WASHINGTON—Government and industry energy experts told Congress today that continued use of nuclear energy is essential to efforts to achieve U.S. energy independence and simultaneously meet tougher air quality standards.
"Issues related to reliability of supply and the need for emission controls are once again converging as they did in the 1960s and ’70s," said Maureen Koetz, environmental policy director at the Nuclear Energy Institute (NEI). "Federal policymaking, especially national energy policy, must re-examine nuclear power’s unique and irreplaceable value as an expandable, emission-free energy source, and craft policies and programs so that electricity markets recognize and reward that value."
Testifying before the energy and environment subcommittee of the House Science Committee, Koetz said nuclear energy is one of the most successful energy security programs in the United States. "Today, our 103 nuclear power reactors continue to provide a reliable hedge against volatile fuel prices and other energy supply disruptions, protecting American businesses and homes from fluctuating cost and providing a reliable supply of electricity."
On continuing the use of nuclear energy to meet air quality standards, Koetz called on lawmakers to recognize that "a ton of pollution avoided is as valuable as a ton reduced." In 1999 alone, U.S. nuclear plants avoided 167 million metric tons of carbon. That number grows each year as electricity production at nuclear plants increase.
"Nuclear energy, by avoiding additional emissions as electricity output grows, acts as a vital partner in Clean Air Act compliance," she said. "And, as the United States takes steps to address the possible atmospheric impacts of carbon and other greenhouse gases, nuclear energy will be needed to bridge the gap between emissions abatement and continued energy security."
"Nuclear energy belongs in the portfolio of strategies that we use to address this array of challenges," said John Holdren, a Harvard University professor and member of the President’s Committee of Advisors on Science and Technology. Holdren decried “the complacency” that persists in the world’s view of energy issues. Continuing on the current energy course, he said, risks climatic disruptions that "will become the dominant environmental problem of the 21st Century."
Addressing global climate change concerns, Koetz said that, based on current emission levels, the United States would be required to reduce greenhouse gas emissions by 162 million metric tons to achieve its original voluntary commitment under the United Nations Framework on Climate Change. Without the nuclear avoidance capability, that requirement would double, further impeding the U.S. quest to meet its commitment.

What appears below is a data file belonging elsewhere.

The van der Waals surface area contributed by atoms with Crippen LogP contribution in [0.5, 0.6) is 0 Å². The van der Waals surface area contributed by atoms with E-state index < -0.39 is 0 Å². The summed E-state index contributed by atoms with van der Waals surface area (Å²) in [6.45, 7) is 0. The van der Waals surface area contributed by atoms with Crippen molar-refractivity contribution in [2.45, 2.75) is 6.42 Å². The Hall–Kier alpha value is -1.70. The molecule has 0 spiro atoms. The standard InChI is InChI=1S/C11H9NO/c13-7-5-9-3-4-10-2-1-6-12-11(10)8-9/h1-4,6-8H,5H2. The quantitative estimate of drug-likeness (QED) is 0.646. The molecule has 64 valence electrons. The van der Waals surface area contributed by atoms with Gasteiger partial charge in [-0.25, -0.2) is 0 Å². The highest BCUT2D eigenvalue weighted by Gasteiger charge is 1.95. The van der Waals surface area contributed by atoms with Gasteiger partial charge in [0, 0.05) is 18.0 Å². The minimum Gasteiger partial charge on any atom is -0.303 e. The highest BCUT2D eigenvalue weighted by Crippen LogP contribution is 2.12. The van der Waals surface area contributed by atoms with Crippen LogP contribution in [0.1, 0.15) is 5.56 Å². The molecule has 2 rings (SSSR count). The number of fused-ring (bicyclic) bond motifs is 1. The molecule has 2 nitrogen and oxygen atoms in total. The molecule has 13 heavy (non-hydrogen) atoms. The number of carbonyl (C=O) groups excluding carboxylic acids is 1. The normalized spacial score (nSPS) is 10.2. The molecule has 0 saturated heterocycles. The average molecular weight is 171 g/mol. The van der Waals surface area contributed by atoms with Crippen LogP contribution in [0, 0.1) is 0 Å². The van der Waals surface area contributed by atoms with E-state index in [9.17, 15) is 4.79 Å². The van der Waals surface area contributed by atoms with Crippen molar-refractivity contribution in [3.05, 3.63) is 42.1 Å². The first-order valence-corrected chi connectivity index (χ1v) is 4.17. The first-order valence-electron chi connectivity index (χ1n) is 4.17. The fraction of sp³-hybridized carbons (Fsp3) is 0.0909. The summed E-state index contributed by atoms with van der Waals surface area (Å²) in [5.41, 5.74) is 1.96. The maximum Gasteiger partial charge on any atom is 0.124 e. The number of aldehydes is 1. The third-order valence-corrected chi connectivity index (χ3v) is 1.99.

"The challenge to Congress is to develop public policy that will fully recognize and reward technologies that avoid the production of greenhouse gases and other air pollutants in tandem with efforts to reduce emissions from existing and future sources," she said.
James Duderstadt, chairman of the Nuclear Energy Research Advisory Committee for the U.S. Department of Energy, said "there is an urgent sense that the nation must rapidly restore an adequate investment in basic and applied research in nuclear energy if it is to sustain a viable United States capability in the 21st Century." A recent study by the DOE advisory committee recommends that nuclear energy R&D funding increase to $240 million annually by 2005.
Koetz outlined several policies for Congress to pursue to ensure that nuclear energy sources can compete fairly in newly competitive electricity markets with alternative sources of baseload electricity, including:
Preserve the nation’s global leadership in nuclear science and technology, with increased funding for nuclear energy research and development.
Support non-proliferation programs to reduce stockpiles of nuclear weapons materials and, in the process, extract additional fuel supplies for commercial nuclear power plants.
Assure adequate funding for the used nuclear fuel repository program focusing on Yucca Mountain, Nev., as the proposed site for an underground disposal facility.
Continue to improve the safety focus of the Nuclear Regulatory Commission’s nuclear power plant oversight program.
Nuclear energy provides 20 percent of U.S. electricity needs and constitutes two-thirds of all non-emitting electricity sources in the United States.
The Nuclear Energy Institute is the nuclear energy industry’s policy organization. This news release and additional information about nuclear energy are available on NEI’s Internet site at http://www.nei.org.